Tehran International Book Fair
Celebrating 20 Years of Ignoring the Jew-Hating Elephant in the Living Room
by Jason Roth
I am shocked. As of March 28, 2007, the English homepage of the official site of the Tehran International Book Fair has not been updated since 2004. You'd almost think the lazy bastards are too busy torturing British naval officers to do some basic HTML coding. There's gotta be somebody with a rudimentary knowledge of web design who doesn't necessarily need to be tying prisoner blindfolds.
After all, 2007 is a year to celebrate. This May is the 20th anniversary of the first Tehran International Book Fair. Since 1987, a thousand book publishers from around the world have gathered at the Tehran Permanent Fairgrounds on the Shahid Chamiran Expressway to display their wares in the hopes of further penetrating the Iranian and other local book markets. And, this year, only 16 publishers (from Egypt, Lebanon, and Jordan) have been banned from exhibiting for promoting "superstition and untrue religious issues and damag[ing] the unity in the world of Islam". It's so sweet, it almost makes me want to send flowers to Iran.
By the way, what do you get for the Islamofascist who has nothing? How about a white-carnation Star of David? Better yet, smuggle in a ranunculus asiaticus or two. Apparently, the cell walls in their roots look just like a Star of David under a microscope. That'll really piss them off. And throw in a box of chocolates filled with booze. Just make sure your sweetheart kneels towards Mecca while she eats them. You don't want to have to get up all the way out of your chair to beat her. Nothing spoils a Sunday afternoon's camel races like bruised knuckles.
Since it's almost April and the Iranians still haven't posted this year's official rules for exhibiting at the book fair, here's the key passage from the 2006 rules:
"Display and/ or sales of books containing immoral pictures, materials offensive to religious and lslamic [sic] values, books that promote religious divisions and animosity, or encourage racism or Zionism, or undermine the interests of the lslamic [sic] Republic of Iran are prohibited."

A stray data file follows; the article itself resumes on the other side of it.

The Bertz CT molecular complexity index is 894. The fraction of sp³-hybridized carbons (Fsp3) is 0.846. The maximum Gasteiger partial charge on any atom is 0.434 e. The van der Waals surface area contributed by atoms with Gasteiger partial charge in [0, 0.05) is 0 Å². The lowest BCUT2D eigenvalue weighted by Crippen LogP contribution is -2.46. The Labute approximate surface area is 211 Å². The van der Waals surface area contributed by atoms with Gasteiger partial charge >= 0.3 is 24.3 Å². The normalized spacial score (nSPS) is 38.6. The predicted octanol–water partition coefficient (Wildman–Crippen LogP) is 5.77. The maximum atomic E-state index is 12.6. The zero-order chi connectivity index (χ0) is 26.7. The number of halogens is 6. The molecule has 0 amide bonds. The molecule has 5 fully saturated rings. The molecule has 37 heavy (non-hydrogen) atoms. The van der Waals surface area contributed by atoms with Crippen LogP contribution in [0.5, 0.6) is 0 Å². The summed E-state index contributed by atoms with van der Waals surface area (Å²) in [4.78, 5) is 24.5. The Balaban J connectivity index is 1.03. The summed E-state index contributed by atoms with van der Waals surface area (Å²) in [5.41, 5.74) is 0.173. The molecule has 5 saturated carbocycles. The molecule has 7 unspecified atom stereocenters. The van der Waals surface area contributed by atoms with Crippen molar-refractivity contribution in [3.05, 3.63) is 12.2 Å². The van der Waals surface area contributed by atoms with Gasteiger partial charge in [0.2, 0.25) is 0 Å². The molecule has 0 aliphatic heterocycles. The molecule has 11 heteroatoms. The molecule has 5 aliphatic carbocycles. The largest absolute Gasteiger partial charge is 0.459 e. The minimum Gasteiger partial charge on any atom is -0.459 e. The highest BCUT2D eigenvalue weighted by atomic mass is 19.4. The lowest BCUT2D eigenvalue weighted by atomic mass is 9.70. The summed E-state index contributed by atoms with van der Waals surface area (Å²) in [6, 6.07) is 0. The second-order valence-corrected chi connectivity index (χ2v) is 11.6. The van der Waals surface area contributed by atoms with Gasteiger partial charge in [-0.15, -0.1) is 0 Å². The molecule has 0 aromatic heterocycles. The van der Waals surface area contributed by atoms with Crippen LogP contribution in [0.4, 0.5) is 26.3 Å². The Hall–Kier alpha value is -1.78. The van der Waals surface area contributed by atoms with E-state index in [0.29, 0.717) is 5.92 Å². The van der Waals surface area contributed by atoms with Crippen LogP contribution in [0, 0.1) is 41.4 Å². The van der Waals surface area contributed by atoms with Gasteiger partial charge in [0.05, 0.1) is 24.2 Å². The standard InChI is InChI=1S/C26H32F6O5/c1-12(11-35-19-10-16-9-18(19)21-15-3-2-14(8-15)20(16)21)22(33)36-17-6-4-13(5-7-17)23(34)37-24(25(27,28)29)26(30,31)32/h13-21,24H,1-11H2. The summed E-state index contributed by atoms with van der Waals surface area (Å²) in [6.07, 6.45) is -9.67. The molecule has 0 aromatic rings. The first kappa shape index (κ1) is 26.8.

In case you're wondering why the "sics" have been inserted above, it's because they used a lowercase "L" to start the word "Islamic". No shit, check the page yourself. In one case, they even accidentally typed "The Ministry of Culture & Lslamic Guidance". They're not consistent, though, because I see that the correct spelling is used in this important sentence:
"Similar to pavilion A, in this pavilion too, books should not be in contradiction with Islamic values and principles and also territorial integrity of the I.R. of Iran."
Why, you might ask, would Western publishers tolerate this sort of nonsense? Here are some of the professional-grade rationalizations you'll hear in the publishing industry:
- "Knowledge knows no boundaries."
Also known as:
"Knowledge that we can help prop up religious dictatorships with our effort, money, and moral sanction sure as hell isn't constrained by the boundaries of our brains. This knowledge seems to leak right out."
- "If we don't sell them books, someone else will."
Or, as I like to put it:
"If we don't sell them books on how to better support their infrastructure of tyranny, someone else will. Therefore, I can live with myself when I consider the possibility that some Islamofascist thug is perfecting his torture and terrorism techniques using the books I've sold him."
- "The information is already 'out there', so no harm done."
Or, as I like to say: